This above picture from Lloyd Howard of Westmeath, of threshing operations on the Canadian prairies is from 1905. Mr. Howard’s father Robert Howard is the gentleman on the left wearing a hat with his back to the camera standing in front of the drive belt. When hand feeding this threshing mill, the operator had to cut the strings on the sheaves. Also there is no blower for straw on the mill. The steam engine was fired with straw, as there was no wood available on the prairies.
From Westmeath Women’s Institute Tweedsmuir Book, 1982
Farming was not always what it is today with modern machines combining a field while the driver sits listening to his favourite music. Farming in the old days meant gangs of men working around a machine in the hot blazing sun getting the crop off the field.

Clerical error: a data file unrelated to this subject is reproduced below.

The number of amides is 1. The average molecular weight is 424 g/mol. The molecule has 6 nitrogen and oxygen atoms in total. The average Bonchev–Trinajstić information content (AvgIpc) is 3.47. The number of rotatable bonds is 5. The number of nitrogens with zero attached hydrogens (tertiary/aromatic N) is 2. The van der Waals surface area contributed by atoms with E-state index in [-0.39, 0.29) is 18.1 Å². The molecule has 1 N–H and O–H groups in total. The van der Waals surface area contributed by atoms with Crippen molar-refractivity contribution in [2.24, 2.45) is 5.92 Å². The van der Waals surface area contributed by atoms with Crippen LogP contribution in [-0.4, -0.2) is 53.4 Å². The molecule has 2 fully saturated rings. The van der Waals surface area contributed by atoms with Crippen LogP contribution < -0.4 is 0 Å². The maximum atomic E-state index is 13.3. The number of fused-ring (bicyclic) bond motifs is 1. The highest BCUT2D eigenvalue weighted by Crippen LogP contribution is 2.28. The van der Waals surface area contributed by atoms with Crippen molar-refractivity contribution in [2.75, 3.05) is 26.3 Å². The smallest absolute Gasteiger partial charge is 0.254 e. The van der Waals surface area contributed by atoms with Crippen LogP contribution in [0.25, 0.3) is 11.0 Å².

Two farmers, Willard and Andrew Gervais were part of this era when 10 or 12 men were needed to run a threshing machine. Their machine, the Waterloo Champion Threshing Separator, threshed the grain after it was stocked and gathered. The men would either operated it in the barn or in the fields in the summer months.
The machine was bought in 1924 by Cyril Gervais, Andrew’s dad and later sold to Albert Gervais, Willard’s dad in 1835. Both Andrew and Willard remember the many long hours they worked with their fathers in the fields. When they took over the family farms, they continued operation of the machine. Their separator was the only one in the immediate LaPasse area and they rented it out to nearby farms between Joe Leblanc and Ned Lacroix. The machine was rented out at $2.50 an hour and the owner would have to furnish his own labour, like neighbours Paul Leblanc, Louis Lacroix and Alex Lachance.